Category Archives: Climate change

Climate Change – An Uncertain Future

Climate change is very much the elephant in the room. We know it’s out there,  we know the climate is changing, but very few of us are actually talking about it.

In recent weeks, a huge iceberg (5,800 sq km, which is about the size of County Mayo) broke off the Larsen C ice shelf in the Antarctic. This is a very visual image that we can physical see the effects of a warming earth.

I have just read a fascinating essay by David Wallace-Wells, who expertly summarises the many changes our planet will, and is experiencing, because of climate change.

Entitled the “Uninhabitable Earth” and appearing in the New York Magazine,  it makes for a very worrying reading. Wallace-Wells has interviewed hundreds of eminent scientists and combined their science, views and predictions into a very readable article.

I urge anyone, whether you view yourself as a climate change believer or skeptic to read the full article.

Just a few observations outlined by Wallace – Wells:

  • The Arctic’s permafrost holds 1.8 trillion tons of carbon. Melting permafrost (as is already happening) could release this into the atmosphere
  • In the last 30 years, we (or human activity) have released 50% more carbon into the atmosphere than in all the time humans have been on earth
  • Some of the latest data suggests that the planet is warming at a rate that is twice as fast as what had been previously thoughts by scientists
  • In the sugar cane region of El Salvador over 25% of male farm workers are suffering from chronic kidney disease, thought to be a result of dehydration while working in fields they used to be able to work in without difficulty

 

Sea levels will rise

Sea levels will rise

It is a very uncertain future we face. We need to make a huge cultural shift in the way we think, and the way we do things, if we are going to slow down the effects of climate change. And I say slow down, because personally I think we are gone beyond the point of stopping it.  Is it a future we can leave in the hands of politicians who only look at things in the short term? Here in Ireland, the Climate action and low carbon development act 2015 and the recently published National Mitigation Plan do not even begin to address the seriousness of the problems we face.

In Ireland, the Citizen’s Assembly, are asking for submissions on “How the State can make Ireland a leader in tackling climate change“. Here is an opportunity to have your say.  Submission deadline is the 11th August 2017.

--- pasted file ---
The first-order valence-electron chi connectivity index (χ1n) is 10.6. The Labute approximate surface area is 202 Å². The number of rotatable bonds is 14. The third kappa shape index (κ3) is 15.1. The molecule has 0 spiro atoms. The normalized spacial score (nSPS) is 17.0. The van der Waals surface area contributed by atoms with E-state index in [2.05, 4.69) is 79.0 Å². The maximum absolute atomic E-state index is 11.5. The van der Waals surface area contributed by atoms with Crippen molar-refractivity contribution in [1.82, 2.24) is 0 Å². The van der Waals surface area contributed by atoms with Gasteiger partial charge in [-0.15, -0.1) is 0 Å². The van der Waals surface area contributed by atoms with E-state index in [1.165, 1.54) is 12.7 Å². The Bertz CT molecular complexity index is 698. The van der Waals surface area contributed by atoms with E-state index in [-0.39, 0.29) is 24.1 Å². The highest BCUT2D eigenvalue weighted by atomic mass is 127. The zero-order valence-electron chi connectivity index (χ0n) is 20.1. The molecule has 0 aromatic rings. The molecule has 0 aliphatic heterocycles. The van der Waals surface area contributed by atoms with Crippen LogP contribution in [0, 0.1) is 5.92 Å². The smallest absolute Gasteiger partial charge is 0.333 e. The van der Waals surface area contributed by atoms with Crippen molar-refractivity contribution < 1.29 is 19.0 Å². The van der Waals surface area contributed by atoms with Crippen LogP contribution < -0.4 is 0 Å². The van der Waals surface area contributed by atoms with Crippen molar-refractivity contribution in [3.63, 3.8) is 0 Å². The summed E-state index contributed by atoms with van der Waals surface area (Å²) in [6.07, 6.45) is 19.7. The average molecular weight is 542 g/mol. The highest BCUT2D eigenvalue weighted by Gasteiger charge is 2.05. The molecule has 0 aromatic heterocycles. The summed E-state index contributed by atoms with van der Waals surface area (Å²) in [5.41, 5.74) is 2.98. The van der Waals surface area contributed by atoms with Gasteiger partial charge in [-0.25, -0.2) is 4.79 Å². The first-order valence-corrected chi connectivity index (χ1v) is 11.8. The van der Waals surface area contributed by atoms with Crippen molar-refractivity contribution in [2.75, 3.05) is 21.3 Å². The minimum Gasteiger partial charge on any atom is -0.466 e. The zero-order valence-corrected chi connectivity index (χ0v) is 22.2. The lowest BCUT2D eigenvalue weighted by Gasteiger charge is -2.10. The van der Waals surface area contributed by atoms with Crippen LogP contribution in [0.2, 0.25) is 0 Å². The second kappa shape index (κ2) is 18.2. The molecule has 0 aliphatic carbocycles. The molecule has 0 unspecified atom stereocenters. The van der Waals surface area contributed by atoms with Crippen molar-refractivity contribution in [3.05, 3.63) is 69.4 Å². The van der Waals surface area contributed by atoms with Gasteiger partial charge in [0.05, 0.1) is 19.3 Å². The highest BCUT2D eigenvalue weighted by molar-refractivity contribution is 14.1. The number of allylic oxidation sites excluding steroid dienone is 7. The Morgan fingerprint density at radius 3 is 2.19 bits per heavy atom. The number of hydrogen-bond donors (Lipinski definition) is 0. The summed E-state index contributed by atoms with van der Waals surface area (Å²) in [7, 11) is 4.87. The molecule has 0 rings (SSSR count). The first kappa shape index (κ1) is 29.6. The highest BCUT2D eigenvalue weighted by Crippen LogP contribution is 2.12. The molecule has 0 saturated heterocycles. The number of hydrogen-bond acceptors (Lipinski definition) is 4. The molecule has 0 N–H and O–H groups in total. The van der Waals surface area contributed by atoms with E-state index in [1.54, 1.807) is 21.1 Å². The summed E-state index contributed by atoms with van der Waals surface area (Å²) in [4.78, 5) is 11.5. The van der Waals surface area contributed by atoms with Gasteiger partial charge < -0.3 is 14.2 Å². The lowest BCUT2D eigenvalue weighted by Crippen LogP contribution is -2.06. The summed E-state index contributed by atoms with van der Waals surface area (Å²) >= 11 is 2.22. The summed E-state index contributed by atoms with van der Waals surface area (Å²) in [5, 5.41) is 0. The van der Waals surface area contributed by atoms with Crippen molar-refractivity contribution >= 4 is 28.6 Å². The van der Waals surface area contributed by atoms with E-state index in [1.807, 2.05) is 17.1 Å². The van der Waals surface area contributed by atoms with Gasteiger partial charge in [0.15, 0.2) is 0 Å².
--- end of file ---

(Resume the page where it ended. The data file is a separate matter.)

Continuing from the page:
If you are interested in finding out more check out The Stop Climate Chaos website.

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Simple Steps

While there may not be a political will to take climate change seriously, and I am talking as much here about Ireland as other countries, we as individuals can make a difference. You may think – “what can I do?” but you can do lots of simple, little things and if you encourage a friend to follow suit and they in turn encourage another friend, we soon have a movement of people.

So as a first step, find out about your own carbon footprint. There are some good online carbon footprint calculators. Check out WWF Calculator (UK), Carbon Footprint (can choose various countries including USA ),  and Friends of the Earth (Ireland). Depending which one you use you will see where you can make improvements. I wanted to do a graph showing you the different countries but it seems every website I go to shows a different set of figures! So here are the figures from the Friends of the Earth site.

carbonfoot1

Here are some of my simple ideas for reducing your carbon footprint.

Food – think where is it coming from

Our food often comes from thousands of miles away. I am as guilty as anyone else with bananas and avocados in my fruit bowl. But that banana traveled over 5000 miles to get here! Perhaps I should just eat more homegrown apples. If you planted an apple tree in your garden. You could walk out, pick the apple of the tree, bring it into the house. So maybe twenty steps! In addition, the apple blossom in early spring is a great food source for pollinators.

Travel

It is not always possible to walk, cycle or take public transport,  but can you combine car trips. So for example,  do your shopping on the way home from work instead of making a special trip. Offer to pick the neighbour’s children up from school when you are picking up your own.